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Microfinance safety nets to prove resilient

The rising inflation is likely to not affect microfinance loan recipients directly but it could slowdown their businesses

Microfinance safety nets to prove resilient

With rising inflation, it is feared that the economic crunch will affect everyone, particularly the poor. Increased interest rates and high taxes can deter buyers, undermining their capacity to purchase, particularly in the middle and lower-middle income classes, which constitutes the dominant majority.

However, experts in microfinance credit say this will not directly impact their clientage but it could slowdown small businesses.

Core consumer prices in Pakistan have increased by 7.20 percent in June 2019 compared to the same month last year, according to Trading Economics, an international organisation providing data on economic indicators for 196 countries. It also claims that the Core Inflation Rate in Pakistan averaged 7.50 percent from 2010 until 2019, reaching an all-time high of 11.40 percent in June of 2012 and a record low of 3.40 percent in September of 2015.

Last week, Reza Baqir, the State Bank of Pakistan governor, revised the inflation projection for the current fiscal year to vary from 11 percent to 12 percent. He had projected a higher inflation in the first half of the current fiscal year.

“The effect on microfinance clients cannot be feared amid increasing inflation because they mostly pass it on to their customers,” says Ali Basharat, head of operations of the Pakistan Microfinance Network (PMN). The network is a 20-year-old association of microfinance organisations and banks. “The chances of any negative impact are less according to previous studies. But recent discussions with some clients indicate fear regarding slowdown in businesses due to this price hike.”

He says PMN’s earlier surveys had found that if the inflation rates persist or increase, some rethinking on behalf of microfinance providers may be necessary. Basharat says they may have to raise their credit ceilings keeping in mind the real value of the loan, and may even be required to increase the loan installment process by some months to ease likely pressures on clients. “This can be the case in the current situation too,” he adds.

Increased interest rates and high taxes can deter buyers, undermining their capacity to purchase, particularly in the middle and lower-middle income classes, which constitutes the dominant majority.

A PMN’s report on the first quarter of 2019 states growth in majority key indicators with microcredit penetration standing at 34.7 percent and total clients crossing 7 million. Active borrowers increased by 2.6 percent to reach 7.1 million total borrowers while the Gross Loan Portfolio (GLP) witnessed a 5 percent increase crossing Rs 288 billion. The total market share among the peer groups remained unchanged with Microfinance Banks (MFBs) holding 48 percent and Non-Bank Microfinance Companies (NBMFCs) holding 52 percent of the total market. The government microfinance loan providers are other than this, but that is only Pakistan Poverty Alleviation Fund (PPAF), which now falls under the jurisdiction of the new ministry of social protection.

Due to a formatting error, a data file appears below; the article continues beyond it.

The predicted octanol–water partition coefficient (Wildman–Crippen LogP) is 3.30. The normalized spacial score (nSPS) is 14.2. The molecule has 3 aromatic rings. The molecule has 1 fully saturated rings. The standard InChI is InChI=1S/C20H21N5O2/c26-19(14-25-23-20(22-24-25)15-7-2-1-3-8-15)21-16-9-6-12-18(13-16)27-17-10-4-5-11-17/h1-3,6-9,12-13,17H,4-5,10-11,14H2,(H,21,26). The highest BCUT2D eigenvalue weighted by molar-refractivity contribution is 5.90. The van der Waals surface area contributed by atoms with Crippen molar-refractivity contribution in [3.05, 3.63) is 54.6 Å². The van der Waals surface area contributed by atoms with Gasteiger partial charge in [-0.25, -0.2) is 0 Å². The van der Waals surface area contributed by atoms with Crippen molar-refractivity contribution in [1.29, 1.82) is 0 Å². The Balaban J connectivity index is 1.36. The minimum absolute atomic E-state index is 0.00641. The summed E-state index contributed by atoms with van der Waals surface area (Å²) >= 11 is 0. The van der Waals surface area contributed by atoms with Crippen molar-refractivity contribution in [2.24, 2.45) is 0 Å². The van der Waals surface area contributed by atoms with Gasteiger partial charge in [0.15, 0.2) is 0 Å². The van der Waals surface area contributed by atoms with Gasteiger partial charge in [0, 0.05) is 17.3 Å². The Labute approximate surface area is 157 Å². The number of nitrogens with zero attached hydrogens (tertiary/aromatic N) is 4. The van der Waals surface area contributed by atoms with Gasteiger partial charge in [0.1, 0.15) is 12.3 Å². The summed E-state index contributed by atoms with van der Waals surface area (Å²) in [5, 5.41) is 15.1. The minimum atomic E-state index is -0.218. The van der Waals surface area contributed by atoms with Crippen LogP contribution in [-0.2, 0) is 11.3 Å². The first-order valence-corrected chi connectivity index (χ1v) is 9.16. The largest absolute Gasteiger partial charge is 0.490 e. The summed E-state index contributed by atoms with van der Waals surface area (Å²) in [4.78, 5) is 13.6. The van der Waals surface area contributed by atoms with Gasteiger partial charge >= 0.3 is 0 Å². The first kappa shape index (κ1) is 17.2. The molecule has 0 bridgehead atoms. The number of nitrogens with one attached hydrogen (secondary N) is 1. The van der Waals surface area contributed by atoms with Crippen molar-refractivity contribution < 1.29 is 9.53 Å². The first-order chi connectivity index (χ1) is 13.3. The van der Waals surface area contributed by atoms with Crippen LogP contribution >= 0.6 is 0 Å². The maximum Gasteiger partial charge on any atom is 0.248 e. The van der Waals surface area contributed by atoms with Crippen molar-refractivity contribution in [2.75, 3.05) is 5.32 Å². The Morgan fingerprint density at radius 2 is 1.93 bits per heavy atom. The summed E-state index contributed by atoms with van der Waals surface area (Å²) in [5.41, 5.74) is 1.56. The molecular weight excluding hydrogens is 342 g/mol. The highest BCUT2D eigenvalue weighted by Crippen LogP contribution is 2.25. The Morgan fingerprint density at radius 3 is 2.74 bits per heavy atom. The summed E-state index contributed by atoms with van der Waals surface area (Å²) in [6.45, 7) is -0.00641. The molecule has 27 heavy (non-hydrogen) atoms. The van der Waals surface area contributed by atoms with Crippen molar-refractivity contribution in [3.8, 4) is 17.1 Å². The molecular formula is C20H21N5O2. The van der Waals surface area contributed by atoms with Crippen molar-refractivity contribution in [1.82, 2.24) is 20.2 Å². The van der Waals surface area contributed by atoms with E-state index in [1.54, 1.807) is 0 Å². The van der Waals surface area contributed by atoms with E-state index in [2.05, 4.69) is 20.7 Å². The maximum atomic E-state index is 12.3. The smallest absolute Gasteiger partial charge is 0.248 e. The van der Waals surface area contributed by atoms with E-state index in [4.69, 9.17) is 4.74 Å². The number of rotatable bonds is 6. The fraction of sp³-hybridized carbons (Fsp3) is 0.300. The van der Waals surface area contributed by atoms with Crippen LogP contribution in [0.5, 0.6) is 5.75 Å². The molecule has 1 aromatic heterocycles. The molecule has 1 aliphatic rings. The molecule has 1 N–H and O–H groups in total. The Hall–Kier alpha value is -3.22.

At the moment, there are 45 non-government microfinance providers, including 11 microfinance banks, providing nearly Rs 288 billion to clients each year. A majority of these clients are women – nearly 55 percent.

Some microfinance clients TNS spoke to did not fear a negative impact on small businesses due to increasing inflation.

Thirty two-year-old Asad Iftikhar runs a merchandise shop in a small but busy street in Satellite Town, Rawalpindi. He received Rs 150,000 through a non-government microfinance loan provider and went on to try his luck at setting up his own business.

“The clientage these days is slow. But I am still earning and trying to pay back my loan on time,” he says. “Inflation is a reality. It is also affecting the purchasing power of small buyers.” He believes that inflation will affect his business.

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Despite this, there are many young people in his locality who are considering starting small businesses with microfinance credit their only alternative to unemployment.

Outside a busy cloth market in Rawalpindi, Arsalan Ahmed runs a stall, selling potato fries. Ahmed is satisfied with his business. “I am happy with my small business because it is a specialised counter, and I get customers daily,” he says. “With microfinance loans it is not about inflation but the idea of the business,” adds Ahmed.

A previous study of the PMN, conducted in 2008, at a time of high inflation amid serious economic constraints, had concluded that most clients had been able to deal with inflation. It also stated that many, particularly those producing food crops and agricultural commodities, had actually profited from it. The study also indicated that loans had, in fact, helped clients, largely because they had been able to buy cheap, or in bulk, and were able to sell at increased prices – once the market recovered.

Waqar Gillani

waqar gillani
The author is a staff reporter. He can be reached at [email protected]

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